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Archive for May, 2013

I saw these insightful comments by Leonard Sweet (E. Stanley Jones professor of evangelism at Drew Theological School in NJ) today on Facebook. Given the relevance to my blog’s name, I thought I would share them here:

Jesus does not show us the way to God so that we can be more like God. God does not want us to be more like God. That is what got us into trouble in the first place: wanting to be like God. We didn’t know our place, and respect the place where God put us. Our place is a human place . . . Jesus shows us the way to ourselves, to our humanity, to our authentic human status as the highest of all God’s creation, carrying within out being the very reflection of God’s being.

One of the most misunderstood quotes in Christian history is this one from St. Athanasius of Alexandria, which has been used umpteen times to explains the doctrine of “theosis:” “The Son of God became man, that we might become God.”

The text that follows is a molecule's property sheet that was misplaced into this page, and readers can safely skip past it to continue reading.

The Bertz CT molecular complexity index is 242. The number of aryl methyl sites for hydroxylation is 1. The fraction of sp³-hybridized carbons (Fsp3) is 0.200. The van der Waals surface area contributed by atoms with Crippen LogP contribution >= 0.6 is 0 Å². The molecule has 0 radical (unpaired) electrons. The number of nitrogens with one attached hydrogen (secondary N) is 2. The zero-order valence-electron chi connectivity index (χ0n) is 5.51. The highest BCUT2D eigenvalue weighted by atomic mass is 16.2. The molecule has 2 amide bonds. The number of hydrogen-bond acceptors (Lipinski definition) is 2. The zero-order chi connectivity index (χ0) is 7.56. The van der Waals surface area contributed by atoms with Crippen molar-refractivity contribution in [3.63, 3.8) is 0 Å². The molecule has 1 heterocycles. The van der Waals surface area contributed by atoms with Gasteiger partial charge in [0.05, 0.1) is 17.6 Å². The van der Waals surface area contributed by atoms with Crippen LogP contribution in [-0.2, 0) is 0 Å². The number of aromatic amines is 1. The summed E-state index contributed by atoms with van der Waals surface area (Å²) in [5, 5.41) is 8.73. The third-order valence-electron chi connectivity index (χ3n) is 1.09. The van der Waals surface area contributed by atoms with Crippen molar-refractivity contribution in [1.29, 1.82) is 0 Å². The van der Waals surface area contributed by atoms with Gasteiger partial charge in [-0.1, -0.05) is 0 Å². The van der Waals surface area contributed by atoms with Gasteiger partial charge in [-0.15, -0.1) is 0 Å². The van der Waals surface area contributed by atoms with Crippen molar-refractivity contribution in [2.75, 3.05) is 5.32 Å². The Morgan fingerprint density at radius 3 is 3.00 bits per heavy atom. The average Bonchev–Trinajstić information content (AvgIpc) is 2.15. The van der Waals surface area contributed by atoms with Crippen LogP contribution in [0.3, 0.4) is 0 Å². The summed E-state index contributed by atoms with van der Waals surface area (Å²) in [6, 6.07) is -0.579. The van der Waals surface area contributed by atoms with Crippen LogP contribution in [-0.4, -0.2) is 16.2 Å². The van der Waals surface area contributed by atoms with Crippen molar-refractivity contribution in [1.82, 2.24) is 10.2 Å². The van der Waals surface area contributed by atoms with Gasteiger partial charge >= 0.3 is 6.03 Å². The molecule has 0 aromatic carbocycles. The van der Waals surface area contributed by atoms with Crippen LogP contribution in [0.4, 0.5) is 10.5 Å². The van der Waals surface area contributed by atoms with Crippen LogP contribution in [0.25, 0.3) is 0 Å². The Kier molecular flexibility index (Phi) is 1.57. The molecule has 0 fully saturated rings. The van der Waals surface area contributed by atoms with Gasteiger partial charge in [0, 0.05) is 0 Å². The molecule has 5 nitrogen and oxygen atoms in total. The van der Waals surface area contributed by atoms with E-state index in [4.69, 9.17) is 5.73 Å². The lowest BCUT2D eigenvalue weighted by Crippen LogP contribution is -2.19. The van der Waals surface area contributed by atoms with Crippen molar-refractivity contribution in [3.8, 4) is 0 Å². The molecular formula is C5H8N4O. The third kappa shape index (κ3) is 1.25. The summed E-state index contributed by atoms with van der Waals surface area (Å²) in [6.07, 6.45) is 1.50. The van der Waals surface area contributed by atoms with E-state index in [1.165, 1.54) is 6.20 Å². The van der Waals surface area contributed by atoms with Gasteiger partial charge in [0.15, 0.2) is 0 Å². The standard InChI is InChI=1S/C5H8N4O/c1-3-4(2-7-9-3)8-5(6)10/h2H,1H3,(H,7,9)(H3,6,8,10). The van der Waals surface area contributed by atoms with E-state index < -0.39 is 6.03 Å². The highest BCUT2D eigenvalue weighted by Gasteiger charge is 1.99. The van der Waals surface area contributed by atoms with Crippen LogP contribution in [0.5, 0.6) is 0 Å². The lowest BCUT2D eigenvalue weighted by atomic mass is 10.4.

Athanasius did not mean by this that it is possible for created beings to become God, or even part of God, but through the power of the Holy Spirit breathing in us we can know what it means to be fully human and inhabit our creaturely status as the created image of God.

In other words, “theosis” is not “essence” or “being” language, but relational and participatory language. The Orthodox Study Bible provides a theological clarification to the “theosis” doctrine of “deification:”

“What deification is not: When the Church calls us to pursue godliness, to be more like God, this does not mean that human beings then become divine. We do not become like God in His nature. That would not only be heresy, it would be impossible. For we are human, always have been human, and always will be human. We cannot take on the nature of God.

“Theosis” means humans get to participate in the life and love of God, not ontologically but relationally. We aren’t mimicking what Jesus did, but actually living his resurrection life with him. Human beings are creatures who share the Creator’s life. This is what it mean to “become god” for Eastern orthodoxy, or what it means to “be perfect” for holiness theology.

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